The number of suicides in Japan declined for the fourth straight year in 2013, the government said in its white paper on suicide prevention released Tuesday.

The total of 27,283 suicides decreased 575 from the 2012 total, when the number dipped below 30,000 for the first time in 15 years. The report is based on data from the National Police Agency.

"There are fewer suicides because of the ongoing economic recovery, driven by a series of government measures," Chief Cabinet Secretary Yoshihide Suga told a news conference.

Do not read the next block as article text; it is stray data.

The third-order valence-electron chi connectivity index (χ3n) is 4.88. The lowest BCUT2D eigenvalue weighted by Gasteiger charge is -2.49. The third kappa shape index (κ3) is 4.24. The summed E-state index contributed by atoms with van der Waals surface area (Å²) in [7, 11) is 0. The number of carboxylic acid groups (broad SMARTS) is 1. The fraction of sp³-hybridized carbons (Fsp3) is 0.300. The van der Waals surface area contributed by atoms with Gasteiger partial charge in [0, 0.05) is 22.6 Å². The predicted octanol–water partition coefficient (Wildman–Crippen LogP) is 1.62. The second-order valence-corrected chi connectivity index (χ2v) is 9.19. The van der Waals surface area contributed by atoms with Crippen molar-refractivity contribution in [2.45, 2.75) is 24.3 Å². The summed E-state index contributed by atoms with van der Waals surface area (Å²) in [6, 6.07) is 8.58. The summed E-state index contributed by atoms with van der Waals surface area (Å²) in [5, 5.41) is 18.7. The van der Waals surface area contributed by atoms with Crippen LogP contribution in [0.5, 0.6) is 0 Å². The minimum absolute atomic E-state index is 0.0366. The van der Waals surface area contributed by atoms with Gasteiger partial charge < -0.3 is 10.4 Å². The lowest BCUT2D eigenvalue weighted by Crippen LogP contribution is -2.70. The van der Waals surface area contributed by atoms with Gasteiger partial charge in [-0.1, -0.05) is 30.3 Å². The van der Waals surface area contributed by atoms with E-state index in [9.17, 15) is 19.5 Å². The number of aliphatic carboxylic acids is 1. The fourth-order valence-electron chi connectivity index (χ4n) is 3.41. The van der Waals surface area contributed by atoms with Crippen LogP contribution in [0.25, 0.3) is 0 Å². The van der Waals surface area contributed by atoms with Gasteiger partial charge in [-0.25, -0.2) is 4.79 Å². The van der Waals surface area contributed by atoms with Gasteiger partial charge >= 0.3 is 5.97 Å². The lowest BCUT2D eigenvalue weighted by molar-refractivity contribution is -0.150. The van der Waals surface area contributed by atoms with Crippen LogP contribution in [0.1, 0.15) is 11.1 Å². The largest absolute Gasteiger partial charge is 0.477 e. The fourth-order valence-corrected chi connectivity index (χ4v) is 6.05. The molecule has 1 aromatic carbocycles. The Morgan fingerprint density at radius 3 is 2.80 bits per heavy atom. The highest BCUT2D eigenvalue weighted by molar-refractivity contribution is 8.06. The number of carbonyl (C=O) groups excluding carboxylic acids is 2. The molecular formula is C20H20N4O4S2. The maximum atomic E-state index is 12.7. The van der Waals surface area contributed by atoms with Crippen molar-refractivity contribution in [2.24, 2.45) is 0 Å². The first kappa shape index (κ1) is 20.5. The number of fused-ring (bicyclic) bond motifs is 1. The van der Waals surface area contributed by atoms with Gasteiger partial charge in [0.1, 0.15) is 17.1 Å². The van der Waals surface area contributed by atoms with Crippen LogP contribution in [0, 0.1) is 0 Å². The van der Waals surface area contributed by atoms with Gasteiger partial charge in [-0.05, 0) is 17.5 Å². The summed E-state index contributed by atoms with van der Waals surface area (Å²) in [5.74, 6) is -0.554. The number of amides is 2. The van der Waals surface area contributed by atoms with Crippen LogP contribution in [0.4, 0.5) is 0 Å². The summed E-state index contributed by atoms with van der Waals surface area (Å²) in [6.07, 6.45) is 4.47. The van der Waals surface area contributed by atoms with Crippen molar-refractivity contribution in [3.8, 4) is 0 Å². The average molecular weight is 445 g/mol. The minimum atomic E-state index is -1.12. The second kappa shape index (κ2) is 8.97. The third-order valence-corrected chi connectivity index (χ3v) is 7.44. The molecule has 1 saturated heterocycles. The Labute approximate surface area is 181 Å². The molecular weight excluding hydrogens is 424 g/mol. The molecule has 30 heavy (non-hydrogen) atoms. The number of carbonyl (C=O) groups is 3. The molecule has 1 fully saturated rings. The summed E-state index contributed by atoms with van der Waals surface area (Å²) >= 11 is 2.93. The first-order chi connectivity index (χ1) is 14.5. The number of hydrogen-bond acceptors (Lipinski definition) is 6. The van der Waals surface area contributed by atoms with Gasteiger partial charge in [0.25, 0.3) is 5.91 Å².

However, the figures the suicide rate among young people is still high compared with the global average.

"We will examine the reasons behind this and take appropriate action," Suga said.

May was the deadliest month with 2,542 suicides, apparently reflecting high rates of stress following the April start of the new academic and fiscal year, according to the report.

The figures revised an estimate released in January that projected a drop to 27,195.